The La Plata Mountains as seen from above the author’s

Durango Bill's

Paleogeography (Historical Geology) Research

Appendix to the Evolution of the Colorado River and its Tributaries (Part 7)

Colorado's Gore Range

Bill Butler

   This mountain range (and the area northeast of it) is significant as it reveals the early history of the headwaters of the Colorado River. The range has several curiosities including two major canyons that cut through it. Tenmile Creek cut Tenmile Canyon and the Colorado River cut Gore Canyon. A major question has been – How did these streams get across the Gore Range to form the canyons? It has been assumed that the range was uplifted during the Laramide. However, this makes it very difficult to form these breaches. The problem becomes much easier if we can show the present Gore Range did not rise until Miocene time. (Recent research implies much of this uplift has occurred in the last 5 million years.) This allows lots of time for both of these streams to be in place before the range rose.

First, let’s look at some of the unusual/unexpected phenomena that exist in the range.

1)  Tenmile Creek cuts a SSW to NNE canyon through the range at about the 9,100 to 9,600 foot level. (Highway I-70 uses this canyon to get through the range.) Peaks exceed 12,000 feet within two miles on both sides of Tenmile Canyon.

2)  The Colorado River has cut westward through the range at Gore Canyon. The floor of the canyon is at about 7,200 feet while the rim on both sides exceeds 9,300 feet within a mile of the river.

3)  A dry abandoned valley (similar to Unaweep Canyon) cuts across the range a couple of miles south of Gore Canyon. At some time in the past a tributary to the Colorado River flowed east to west across the crest of the range through this abandoned valley.

4)  Another high dry valley cuts across the range some 6 miles northwest of Gore Canyon at Gore Pass. At some time in the past, another tributary crossed the range from northeast to southwest through this abandoned valley. (The formation of this valley was probably helped by a NE-SW fault.)

5)  Both Gore Creek and Service Creek start down the east side of the range and then double back through the crest to flow down the west side. In both cases, these streams use segments of ancestral rivers that crossed the crest of the range from east to west.

6)  The heart of the Gore Range just north of Tenmile Canyon has a jagged, “young-looking” appearance as compared to the rounded Laramide age Front Range just 15 miles further east.

   If we look at the area bounded by the Gore/Park Range to the west and the Medicine Bow and Front Ranges to the east, we find a broad area covered by early Tertiary deposits. The east to west Rabbit Ears Range splits this into North and Middle Parks although the Tertiary deposits wrap over the top of the range. Also there are splatterings of mid/late Tertiary volcanics across the top and to south of the Rabbit Ears Range. The Gore/Park Range itself has no Tertiary deposits except for a couple of Tertiary intrusions and some Tertiary lava flows near the west end of the Rabbit Ears Range.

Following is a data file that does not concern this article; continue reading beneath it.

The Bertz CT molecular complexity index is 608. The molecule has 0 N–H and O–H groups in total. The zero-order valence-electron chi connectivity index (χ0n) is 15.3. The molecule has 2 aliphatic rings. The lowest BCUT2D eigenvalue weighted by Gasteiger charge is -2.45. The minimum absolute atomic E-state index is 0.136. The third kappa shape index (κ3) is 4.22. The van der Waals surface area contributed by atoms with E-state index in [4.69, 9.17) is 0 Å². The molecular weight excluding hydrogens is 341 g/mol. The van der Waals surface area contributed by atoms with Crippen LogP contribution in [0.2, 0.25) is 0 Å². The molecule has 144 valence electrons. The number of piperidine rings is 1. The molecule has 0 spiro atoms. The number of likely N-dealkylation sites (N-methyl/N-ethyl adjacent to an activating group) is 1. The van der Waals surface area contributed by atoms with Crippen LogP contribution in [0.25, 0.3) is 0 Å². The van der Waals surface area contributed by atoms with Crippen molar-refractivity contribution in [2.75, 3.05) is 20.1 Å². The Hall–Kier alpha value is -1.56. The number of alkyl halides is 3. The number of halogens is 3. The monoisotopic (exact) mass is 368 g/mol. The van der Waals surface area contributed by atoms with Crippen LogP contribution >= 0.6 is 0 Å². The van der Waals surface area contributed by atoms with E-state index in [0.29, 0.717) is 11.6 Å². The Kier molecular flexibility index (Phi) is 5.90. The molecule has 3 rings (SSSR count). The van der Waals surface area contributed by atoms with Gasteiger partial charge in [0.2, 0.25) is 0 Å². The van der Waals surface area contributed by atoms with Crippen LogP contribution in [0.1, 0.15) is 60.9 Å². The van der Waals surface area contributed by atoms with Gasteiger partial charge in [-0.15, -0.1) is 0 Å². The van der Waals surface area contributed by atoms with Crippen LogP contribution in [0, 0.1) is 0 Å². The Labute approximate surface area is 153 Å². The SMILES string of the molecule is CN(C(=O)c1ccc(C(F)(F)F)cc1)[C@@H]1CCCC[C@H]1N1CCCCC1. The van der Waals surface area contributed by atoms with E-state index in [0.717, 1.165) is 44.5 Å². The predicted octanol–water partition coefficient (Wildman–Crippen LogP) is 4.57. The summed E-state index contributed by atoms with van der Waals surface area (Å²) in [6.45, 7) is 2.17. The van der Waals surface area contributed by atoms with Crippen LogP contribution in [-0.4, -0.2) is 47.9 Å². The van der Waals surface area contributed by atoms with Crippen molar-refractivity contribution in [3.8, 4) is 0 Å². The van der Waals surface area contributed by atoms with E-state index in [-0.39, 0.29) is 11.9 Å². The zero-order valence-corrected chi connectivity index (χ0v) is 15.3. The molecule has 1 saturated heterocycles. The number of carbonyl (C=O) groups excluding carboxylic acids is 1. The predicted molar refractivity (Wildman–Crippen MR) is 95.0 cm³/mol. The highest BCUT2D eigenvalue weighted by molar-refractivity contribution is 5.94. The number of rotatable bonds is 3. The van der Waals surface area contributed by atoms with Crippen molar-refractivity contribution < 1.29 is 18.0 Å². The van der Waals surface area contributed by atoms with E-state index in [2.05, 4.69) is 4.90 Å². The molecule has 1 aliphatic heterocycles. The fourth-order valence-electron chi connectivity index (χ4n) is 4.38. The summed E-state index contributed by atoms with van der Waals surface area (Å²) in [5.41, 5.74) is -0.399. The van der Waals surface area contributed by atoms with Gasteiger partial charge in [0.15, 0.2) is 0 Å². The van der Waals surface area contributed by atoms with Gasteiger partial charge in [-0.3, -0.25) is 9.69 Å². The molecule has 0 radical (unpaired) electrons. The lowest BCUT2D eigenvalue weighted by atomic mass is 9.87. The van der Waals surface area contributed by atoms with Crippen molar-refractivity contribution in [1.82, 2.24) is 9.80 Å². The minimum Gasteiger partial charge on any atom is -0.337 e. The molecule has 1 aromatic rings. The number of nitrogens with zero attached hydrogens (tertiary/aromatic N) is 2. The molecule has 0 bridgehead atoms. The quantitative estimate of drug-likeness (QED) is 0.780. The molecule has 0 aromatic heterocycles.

The Colorado River cuts through the
              Gore Range to form Gore Canyon

   The main feature of the Gore Range is Gore Canyon. Here, the Colorado River cuts a short, deep (over 2,000 feet), young-looking gorge across the crest of the range. If you smoothed out the contours across the gorge, the crest would be about 9,400 feet above sea level. Muddy Creek is a tributary that feeds into the Colorado before it cuts through Gore Canyon. At the north end of Muddy Creek’s drainage (off the top of the view) there are multiple potential exit routes that are less than 9,000 feet including Muddy Pass at slightly over 8,700 feet. To the east of Muddy Pass we have early Tertiary sediments and mid/late Tertiary lava flows overlying Cretaceous layers and still stay well under 9,400 feet. The Tertiary deposits indicate this area has never been over 9,400 feet.

   There are two possible ways the Colorado River could have established a path across the Gore Range. Either (1) at some time in the past there was a higher sedimentary or pediment surface east of the range, or (2) the Colorado River established its westward course before there was a (significant) uplift of the range. It has always been assumed that case number (1) was true. However, given that alternate exit routes that stay under 9,400 feet have always been available, the evidence seems to support alternative (2). Thus, we offer the following model.

Generalized river systems during the
            Eocene   During the initial Laramide uplifts, the Front Range was lifted to high elevations and the current Gore/Park Range was only lifted slightly. (Just enough so that the top sedimentary layers would erode.) In between the two ranges, the headwaters of the ancestral Colorado flowed north into Wyoming. Tenmile Creek (southwest of Dillon, Co) and the Blue River are part of this ancestral drainage. The most likely course of this ancestral river would be a continuation of the Blue River from Williams Fork Reservoir north-northeastward to just southeast of Willow Creek Pass. Here it joined other drainage flowing down from the west slopes of the Front Range. The combination then turned north-northwestward and continued into Wyoming. This is the area where the thickest (over 2,000 feet) Paleocene/Eocene deposits are found. During the Paleocene and Eocene, the earlier minor uplift that had been present in the Gore/Park Range eroded down to where it was only slightly more elevated than these river deposits.